350,000 people in the U.S. have a cardiac event every year. Almost none of them are surrounded by the top tier medical personnel and facilities of a National Football League stadium as was the case with Buffalo Bills player Damar Hamlin.
Dr. Wayne Saltsman, former Chair of the Burlington Board of Health, is still active with the Board of Health in a clinical support capacity. Saltsman explained that a cardiac arrest is the stoppage of the electronic impulse or interruption of the electronic activity in the heart. A heart attack is due to lack of blood flow to the heart muscle.
In both situations the body can’t get blood to the brain rendering the person unconscious. Saltsman commented on Hamlin’s cardiac episode.
“I think they’re still speculating but it’s kind of clear that it was the perfect storm of what’s called Commotio Cordis. A direct chest impact in a millisecond window between the certain phases of the electrical activity of the heart,” Saltsman explained. “It was purely an interruption in the electrical ability of the heart to pump in a life sustaining way”.
The majority of Commotio Cordis cases happen on athletic fields. Hamlin was extremely fortunate to have his cardiac event happen at an NFL stadium.
“You have medical personnel and the ambulance personnel all waiting. If something bad happens they’re there to do what they’ve been trained to do,” said Saltsman.
Cardiac arrest and heart attacks take place everyday with a majority of them happening in the home.
“It could very well happen to any one of us. My biggest recommendation is that people should have a plan. Part of being good citizens is having an understanding of the CPR process and recognizing if somebody becomes unconscious, contacting 911, being able to use an AED (Automated Electronic Defibrillator),” Saltsman said. “The quicker you recognize the need for help and access that help the better the opportunity for improvement that person is going to have.”
Saltsman explained that a number of years ago the Burlington Board of Health had AEDs placed in all Burlington town buildings including the library. Many churches have them as does the Burlington Mall.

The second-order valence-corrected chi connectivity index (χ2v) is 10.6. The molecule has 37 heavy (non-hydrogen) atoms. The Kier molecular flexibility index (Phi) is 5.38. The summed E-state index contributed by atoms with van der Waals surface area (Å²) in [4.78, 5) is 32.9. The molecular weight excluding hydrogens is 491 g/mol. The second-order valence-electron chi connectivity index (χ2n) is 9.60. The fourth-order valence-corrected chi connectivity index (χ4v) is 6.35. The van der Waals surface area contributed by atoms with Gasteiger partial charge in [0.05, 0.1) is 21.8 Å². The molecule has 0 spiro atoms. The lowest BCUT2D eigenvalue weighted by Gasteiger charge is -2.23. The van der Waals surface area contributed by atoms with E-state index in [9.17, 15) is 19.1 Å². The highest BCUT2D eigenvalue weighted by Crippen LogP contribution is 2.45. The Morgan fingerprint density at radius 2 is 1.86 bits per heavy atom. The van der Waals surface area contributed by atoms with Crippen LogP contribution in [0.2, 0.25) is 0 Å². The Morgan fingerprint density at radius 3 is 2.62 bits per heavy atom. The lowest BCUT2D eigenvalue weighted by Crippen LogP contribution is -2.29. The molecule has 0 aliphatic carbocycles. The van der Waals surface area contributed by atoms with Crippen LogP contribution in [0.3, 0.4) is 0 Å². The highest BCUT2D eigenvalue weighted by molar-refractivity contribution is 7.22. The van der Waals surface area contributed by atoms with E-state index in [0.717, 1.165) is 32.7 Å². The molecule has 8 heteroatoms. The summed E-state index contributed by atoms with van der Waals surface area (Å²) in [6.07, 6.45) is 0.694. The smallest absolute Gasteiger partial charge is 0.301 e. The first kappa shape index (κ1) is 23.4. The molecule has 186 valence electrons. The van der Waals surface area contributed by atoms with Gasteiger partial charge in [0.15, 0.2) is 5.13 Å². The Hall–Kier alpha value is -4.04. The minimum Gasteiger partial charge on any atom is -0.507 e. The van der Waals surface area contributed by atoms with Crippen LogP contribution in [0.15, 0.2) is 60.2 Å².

Local American Red Cross Instructor Lori Becker has been teaching CPR, AED and First Aid, including choking, in Burlington for years. Becker regularly provides job required CPR training to fitness instructors, daycare providers, dentists, chiropractors and restaurant employees. Becker also provides private training for businesses and groups.
“It tends to be that somebody in the company has had a friend or loved one have a cardiac event and so they feel it’s important to get certified so they can bring it to the office,” said Becker. “In most cases there is a connection with a friend or family member that has recently had an incident”.
According to Becker in the U.S. between 50% and 60% of adults have taken CPR training, but the number who are currently certified is between 15% and 18%.
There are US states that require CPR certification to graduate high school, Massachusetts is not one of those states.
The simple fact is learning Basic Life Support (BLS) can be the difference between life and death. Dr. Saltsman reiterated the substantial life-saving effects of understanding what to do.
“Go online, take the BLS course to get an understanding of the processes and see how you can be of help at the minimum,” said Saltsman. “It’s a wonderful community service we can be prepared to provide for each other.”